Rockin’ & Talkin’ – Be open to Christmas miracles

Zee Chevalier's monthly column about the activities of the Clinton Seniors' Association.

Thank you to everyone who supported the Marketplace or helped in any way to make the fund raiser a success for the Clinton Seniors Association.

Christine Rivett won the Peel ‘n’ Pay Raffle; Florence Boston, the door prize. The Guessing Game was won by Carol Higginbottom and Janice Maurice’s receipt was drawn for the Merchant Appreciation prize. St. Peter’s Guessing Game was won by Robin Fennell.

R.N. Colleen Thom had to cancel the November Foot Clinic for personal reasons. Note the change  –  December Foot Clinic will be held at the Seniors Centre 217 Smith Ave. on Dec. 10 and 11. To discuss your foot care needs and concerns or to book an appointment call 250-819-1632.

Clinton Seniors Association members will hold their annual Christmas Dinner Party in the Legion basement on Dec. 8, by invitation only.

Next general meeting will be Jan. 21. Come and join us! Annual membership fees are $15.

Clinton Seniors Association Annual General Meeting was held Nov. 19. Officers and 2016 Directors were elected as follows:  Chairperson Yvette May; Vice-Chairperson Joyce Witt; Secretary-Treasurer Zee Chevalier; and  Directors Mary Burrage, Helene Cade, Alice Crosson and Lena Czerwonko. Villa Board Directors: Mary Burrage, Alice Crosson, Loretta Ferguson, Isabel Haining and Eleanor Pigeon.

December has come with the excitement of Christmas. Try to focus on the real meaning of the holiday and try to keep your expectations reasonable. To give is to receive.

I am always mindful of a Christmas long ago. Like my husband and I, my sister and her husband had five children under the age of 11. For reasons that add nothing to the story, I’ll just tell you that her husband was in jail. Of course, “Santa” was coming to our house in his usual generous spirit but our thoughts were with my sibling and her family. We purchased Mandarin oranges and candy canes, packaged Christmas cookies and fruit cake and decked out a small tree with lights and ornaments. We made sure we had a gift for all of them. Our church had spent several weeks accepting food and gifts  for Christmas hampers. Fast forward to Christmas Eve….it was already dark when the telephone rang. It was our parish priest. “A large box has been left on my back porch,” he said. “It looks like a lot of toys. What are we going to do with them? All the boxes are packed and gone out in to the town already.” I said, “Well, I know a family that could use some toys but they don’t live here. They live in Vancouver.” Father B. replied,  “I’m sure there are no boundaries in heaven. Neither should there be any here. If you can use these things, I’ll gladly drop them off.”  And he did – and to my absolute surprize there were enough suitable items for each of my nieces and nephews to get three gifts each! There were tinker toys, dolls, a train, and other good stuff. Everything in the box was brand new and in its original packaging! I telephoned my sister and told her we were on our way to her place in East Vancouver, about 30 miles away. We loaded the car including lots of tags and ribbons, gift wrap and Scotch tape so my sister could enjoy playing Santa Claus for her young family. We turned a small, dark, quiet little living room into a magical place for Christmas morning. Do I believe in miracles? You bet!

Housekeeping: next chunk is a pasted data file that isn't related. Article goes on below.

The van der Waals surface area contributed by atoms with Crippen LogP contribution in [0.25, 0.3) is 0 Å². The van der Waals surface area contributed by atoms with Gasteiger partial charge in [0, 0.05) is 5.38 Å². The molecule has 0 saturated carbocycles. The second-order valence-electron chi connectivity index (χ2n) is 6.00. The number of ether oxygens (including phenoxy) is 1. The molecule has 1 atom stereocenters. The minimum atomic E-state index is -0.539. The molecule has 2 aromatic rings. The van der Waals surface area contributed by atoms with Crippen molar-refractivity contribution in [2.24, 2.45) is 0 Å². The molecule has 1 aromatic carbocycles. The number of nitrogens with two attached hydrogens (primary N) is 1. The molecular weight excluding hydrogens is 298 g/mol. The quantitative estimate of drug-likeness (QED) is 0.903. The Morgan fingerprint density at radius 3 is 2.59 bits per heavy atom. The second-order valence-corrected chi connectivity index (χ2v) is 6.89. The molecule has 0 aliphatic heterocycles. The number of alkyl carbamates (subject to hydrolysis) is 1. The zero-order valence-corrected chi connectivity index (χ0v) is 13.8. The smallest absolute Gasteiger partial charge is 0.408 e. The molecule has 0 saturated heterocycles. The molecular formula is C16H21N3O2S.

We’ve been conditioned to believe that Christmas is a happy season. Experience tells us that’s not necessarily true. Sunshine. Hugs.  Good coffee. A gift. A visit from a friend. The things that make us happy are as unique as our beings. As difficult as happiness may be to define, its effects are quite real and obvious. Our age definitely affects our happiness. We experience happiness differently depending on our stage in life. Happy people affect others in a positive way – happy people create more happy people. If you go around with a long face complaining about everybody and everything, you tend to bring the people around you down which can lead to all kinds of issues, depression, etc.

Adults often experience happiness by reaching goals such as landing a good job or buying their first home. That shifts when adults get older. As people age they realize that “stuff” won’t make them happy. They begin to search for more meaning in their lives. Most of the people in that age bracket will have a better understanding of how fragile life really is, so what tends to bring the most happiness is holding on to and appreciating what they have.

It would seem that the secret to happiness is recognizing that it comes from within, not from getting everything you want.  Happiness is more than momentary gratification.

I’d like to take this opportunity to say thank you to all of you for your many kindnesses since Gene passed away. Words cannot express how grateful I feel and how thankful that I live in such a great community of caring people.

Have a very merry Christmas and a happy and blessed new year. Be open to your own little miracles!

Happy Birthday to Joyce Witt whose birthday is Dec. 8.

Zee Chevalier